Bankruptcy basics – When should you file bankruptcy?

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Sometimes bankruptcy is your only option. You should first assess your situation.

Bankruptcy seems scary. The word “bankruptcy,” itself, sounds so frightening. Every day, the media tells horror stories about seemingly solid businessmen going from bankrupt to bedrock. It seems that gossip columns don’t stop revealing the latest celebrity who is just inches from going bankrupt. You may be worried that you might go under. But, how can you know when it is time to declare bankruptcy and throw in the towel? Find more bankruptcy information at Bankruptcy HQ.

How to assess Your Financial Situation

Here are some questions to help you assess the financial danger zone.

  • Are you willing to only make minimum monthly payments on your Credit Cards?
  • Are bill collectors calling your home?
  • Does the thought about resolving your financial affairs make you feel overwhelmed or scared?
  • Do you use credit card to purchase your necessities?
  • Are you considering debt consolidation?
  • Do you wonder how much debt you really owe your creditors?

If you answered yes, to one or more of these questions, you might want to think about your financial situation. Simply stated, bankruptcy refers to when you owe greater than you can comfortably pay.

Take stock of all your liquid assets to see where you stand financially. Include retirement funds, stocks bonds, real estate and vehicles. Add up the approximate cost of each item.

Next, gather and add up your credit cards and bills. Declaring bankruptcy can be an option to help you get out of a financial bind if the value of your assets exceeds the amount of your debt. The bankruptcy process should not be taken lightly. However, bankruptcy is not a quick fix for all your out-of control debt.

How do I declare bankruptcy?

One of two options is available to you for declaring bankruptcy. Most people file bankruptcy voluntarily. Creditors may ask the court to make a person bankruptcy.

There are many options for filing bankruptcy. Each has pros and cons. A lawyer may be a good idea to help you choose the right option for your situation.

Filing for Chapter 7 Bankruptcy

There are many reasons why people file Chapter 7 bankruptcy. No matter what reason you have, you are not the only one. There are many reasons to file for bankruptcy, including marital problems, unemployment, high medical bills, overextended credit and marital difficulties. Sometimes, Chapter 7 is referred to simply as “straight bankruptcy”. Chapter 7 bankruptcy allows you to liquidate your assets and pay off your debts as quickly as possible. The creditors receive the cash you have left over. Creditors like banks and credit card companies get it.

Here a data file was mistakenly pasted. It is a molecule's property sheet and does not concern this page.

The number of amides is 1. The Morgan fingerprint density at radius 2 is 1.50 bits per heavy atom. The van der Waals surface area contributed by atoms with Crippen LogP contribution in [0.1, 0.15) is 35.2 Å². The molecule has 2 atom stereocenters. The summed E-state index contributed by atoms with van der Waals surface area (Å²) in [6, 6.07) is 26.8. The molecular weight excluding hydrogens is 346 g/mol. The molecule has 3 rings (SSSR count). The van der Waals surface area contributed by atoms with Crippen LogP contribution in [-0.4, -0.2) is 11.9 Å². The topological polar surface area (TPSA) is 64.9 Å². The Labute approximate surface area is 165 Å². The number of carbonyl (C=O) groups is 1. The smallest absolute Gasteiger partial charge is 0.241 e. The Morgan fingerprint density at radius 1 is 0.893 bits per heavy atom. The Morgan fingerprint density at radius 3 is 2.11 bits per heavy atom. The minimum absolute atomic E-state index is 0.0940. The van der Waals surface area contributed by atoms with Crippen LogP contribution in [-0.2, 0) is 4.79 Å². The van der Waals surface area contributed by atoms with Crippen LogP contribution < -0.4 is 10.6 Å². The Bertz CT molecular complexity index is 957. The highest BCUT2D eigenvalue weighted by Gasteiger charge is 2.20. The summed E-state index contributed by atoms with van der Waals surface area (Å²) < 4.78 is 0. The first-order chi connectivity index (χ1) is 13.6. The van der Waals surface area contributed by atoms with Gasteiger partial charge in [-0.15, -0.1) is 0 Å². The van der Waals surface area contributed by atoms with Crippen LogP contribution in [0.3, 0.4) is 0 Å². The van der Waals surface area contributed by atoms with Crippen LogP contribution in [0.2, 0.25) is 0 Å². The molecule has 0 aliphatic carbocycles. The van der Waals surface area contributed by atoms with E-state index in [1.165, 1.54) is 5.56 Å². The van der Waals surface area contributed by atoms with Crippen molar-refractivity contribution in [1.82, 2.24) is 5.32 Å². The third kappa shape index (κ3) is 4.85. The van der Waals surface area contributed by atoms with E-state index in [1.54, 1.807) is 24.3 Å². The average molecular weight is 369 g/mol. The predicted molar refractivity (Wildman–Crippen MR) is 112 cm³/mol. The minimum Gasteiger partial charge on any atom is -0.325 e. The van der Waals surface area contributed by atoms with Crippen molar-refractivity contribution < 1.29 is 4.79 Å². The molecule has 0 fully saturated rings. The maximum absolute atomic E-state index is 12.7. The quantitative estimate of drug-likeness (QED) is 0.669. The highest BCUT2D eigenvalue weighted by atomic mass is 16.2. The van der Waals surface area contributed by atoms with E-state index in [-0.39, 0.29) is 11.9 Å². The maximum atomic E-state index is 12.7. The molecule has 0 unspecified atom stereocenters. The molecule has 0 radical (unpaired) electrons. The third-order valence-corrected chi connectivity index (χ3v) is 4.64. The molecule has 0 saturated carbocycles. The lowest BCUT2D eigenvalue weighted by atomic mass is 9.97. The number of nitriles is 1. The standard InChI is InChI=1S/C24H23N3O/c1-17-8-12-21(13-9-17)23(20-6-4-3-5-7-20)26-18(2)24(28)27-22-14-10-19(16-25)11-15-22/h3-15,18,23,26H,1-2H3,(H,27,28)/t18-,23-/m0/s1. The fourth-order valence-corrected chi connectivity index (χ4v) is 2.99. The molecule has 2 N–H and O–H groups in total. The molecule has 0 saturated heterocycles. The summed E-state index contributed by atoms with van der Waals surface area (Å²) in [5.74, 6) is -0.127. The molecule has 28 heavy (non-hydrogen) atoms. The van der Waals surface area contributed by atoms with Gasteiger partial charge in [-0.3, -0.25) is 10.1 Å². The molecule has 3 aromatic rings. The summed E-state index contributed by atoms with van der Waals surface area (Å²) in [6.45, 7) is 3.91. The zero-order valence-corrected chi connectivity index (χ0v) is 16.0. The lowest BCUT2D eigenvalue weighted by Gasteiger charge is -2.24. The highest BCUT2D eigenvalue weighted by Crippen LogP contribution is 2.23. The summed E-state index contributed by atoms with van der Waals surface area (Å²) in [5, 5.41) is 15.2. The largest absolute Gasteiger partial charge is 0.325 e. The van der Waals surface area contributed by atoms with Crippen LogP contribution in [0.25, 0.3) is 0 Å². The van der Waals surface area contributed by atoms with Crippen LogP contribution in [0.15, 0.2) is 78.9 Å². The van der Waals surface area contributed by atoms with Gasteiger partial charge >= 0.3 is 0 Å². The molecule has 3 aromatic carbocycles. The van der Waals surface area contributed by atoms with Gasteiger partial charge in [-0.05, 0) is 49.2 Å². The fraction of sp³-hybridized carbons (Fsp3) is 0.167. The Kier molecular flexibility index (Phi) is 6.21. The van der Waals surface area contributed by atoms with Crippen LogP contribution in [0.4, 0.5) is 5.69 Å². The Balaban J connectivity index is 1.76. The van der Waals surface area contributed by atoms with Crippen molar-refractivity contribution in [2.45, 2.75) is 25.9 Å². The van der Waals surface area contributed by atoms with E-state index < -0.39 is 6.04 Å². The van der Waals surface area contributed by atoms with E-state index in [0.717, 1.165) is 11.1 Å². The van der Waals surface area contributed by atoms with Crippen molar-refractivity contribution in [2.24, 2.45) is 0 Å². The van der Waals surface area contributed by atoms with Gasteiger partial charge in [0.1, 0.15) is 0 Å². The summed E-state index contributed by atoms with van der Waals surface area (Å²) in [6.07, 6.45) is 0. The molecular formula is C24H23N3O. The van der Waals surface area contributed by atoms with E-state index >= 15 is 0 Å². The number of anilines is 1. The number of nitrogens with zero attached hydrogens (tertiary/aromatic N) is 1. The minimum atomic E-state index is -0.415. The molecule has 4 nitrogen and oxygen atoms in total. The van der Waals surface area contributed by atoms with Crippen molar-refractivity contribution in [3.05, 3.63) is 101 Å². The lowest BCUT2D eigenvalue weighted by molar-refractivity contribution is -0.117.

You will receive a notice de discharging within four months. Your credit report will keep the record of your bankruptcy for ten years. However, that does not necessarily mean doom. Many Chapter 7 filers bought houses with recent bankruptcies. Chapter 7 is a fast and fresh start for many.

Chapter 7 bankruptcy is not right for everyone. Nearly all assets are sold to pay creditors. Chapter 7 is not the best option if a debtor has a business, a family home or other assets that he or she would like to keep.

Filing for Chapter 13 Bankruptcy

If you have assets that you want to keep, filing Chapter 13 bankruptcy might be a better option.

Also known as a Chapter 13 bankruptcy, a Chapter 13 bankruptcy can also be called a reorganization bankruptcy. People can pay off their debts in Chapter13 over three to five year periods. Chapter 13 allows individuals with a steady, predictable income to apply for a grace period. All outstanding debts are discharged at the end the grace period.

After the bankruptcy has been approved by the court creditors can no longer contact the debtor. The court may allow the debtor to continue working on and paying off his or her debts in the following years while still allowing him to keep his property and possessions.

Bankruptcy Declare: It’s scary, but sometimes necessary

Sometimes it can be difficult to admit that you need help with debt relief or that you are unable to do it on your own. Our government has bankruptcy laws that protect both creditors and individuals. It may be time for you to confront your financial reality if you are struggling with your debt. Maybe you have tried to ignore the ringing of your phone or the pile of unpaid bill that won’t go away.

You could be doing yourself a disservice if you don’t file for bankruptcy. A good lawyer can help you get the financial support you need to make a fresh start. In other words, you may not need to throw in the towel.

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